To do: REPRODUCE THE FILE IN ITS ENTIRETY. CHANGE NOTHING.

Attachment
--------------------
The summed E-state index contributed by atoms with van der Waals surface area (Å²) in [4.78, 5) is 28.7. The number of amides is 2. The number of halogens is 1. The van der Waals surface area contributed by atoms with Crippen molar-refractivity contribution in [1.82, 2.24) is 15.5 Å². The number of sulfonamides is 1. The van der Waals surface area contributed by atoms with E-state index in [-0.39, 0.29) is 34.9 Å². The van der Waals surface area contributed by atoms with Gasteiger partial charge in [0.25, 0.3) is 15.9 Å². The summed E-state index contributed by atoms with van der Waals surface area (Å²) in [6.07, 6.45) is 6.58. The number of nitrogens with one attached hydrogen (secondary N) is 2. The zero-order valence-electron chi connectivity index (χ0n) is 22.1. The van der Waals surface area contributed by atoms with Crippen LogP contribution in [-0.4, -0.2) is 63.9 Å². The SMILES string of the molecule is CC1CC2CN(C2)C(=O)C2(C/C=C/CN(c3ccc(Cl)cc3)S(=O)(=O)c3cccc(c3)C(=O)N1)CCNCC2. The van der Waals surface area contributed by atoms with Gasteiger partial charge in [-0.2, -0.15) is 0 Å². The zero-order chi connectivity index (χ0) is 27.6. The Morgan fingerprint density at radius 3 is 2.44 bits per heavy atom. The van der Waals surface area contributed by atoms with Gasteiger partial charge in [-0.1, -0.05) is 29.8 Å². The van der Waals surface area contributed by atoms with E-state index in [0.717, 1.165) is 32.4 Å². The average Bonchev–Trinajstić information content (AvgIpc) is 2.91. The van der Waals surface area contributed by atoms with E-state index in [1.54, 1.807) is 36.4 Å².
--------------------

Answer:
The summed E-state index contributed by atoms with van der Waals surface area (Å²) in [4.78, 5) is 28.7. The number of amides is 2. The number of halogens is 1. The van der Waals surface area contributed by atoms with Crippen molar-refractivity contribution in [1.82, 2.24) is 15.5 Å². The number of sulfonamides is 1. The van der Waals surface area contributed by atoms with E-state index in [-0.39, 0.29) is 34.9 Å². The van der Waals surface area contributed by atoms with Gasteiger partial charge in [0.25, 0.3) is 15.9 Å². The summed E-state index contributed by atoms with van der Waals surface area (Å²) in [6.07, 6.45) is 6.58. The number of nitrogens with one attached hydrogen (secondary N) is 2. The zero-order valence-electron chi connectivity index (χ0n) is 22.1. The van der Waals surface area contributed by atoms with Crippen LogP contribution in [-0.4, -0.2) is 63.9 Å². The SMILES string of the molecule is CC1CC2CN(C2)C(=O)C2(C/C=C/CN(c3ccc(Cl)cc3)S(=O)(=O)c3cccc(c3)C(=O)N1)CCNCC2. The van der Waals surface area contributed by atoms with Gasteiger partial charge in [-0.2, -0.15) is 0 Å². The zero-order chi connectivity index (χ0) is 27.6. The Morgan fingerprint density at radius 3 is 2.44 bits per heavy atom. The van der Waals surface area contributed by atoms with Gasteiger partial charge in [-0.1, -0.05) is 29.8 Å². The van der Waals surface area contributed by atoms with E-state index in [0.717, 1.165) is 32.4 Å². The average Bonchev–Trinajstić information content (AvgIpc) is 2.91. The van der Waals surface area contributed by atoms with E-state index in [1.54, 1.807) is 36.4 Å².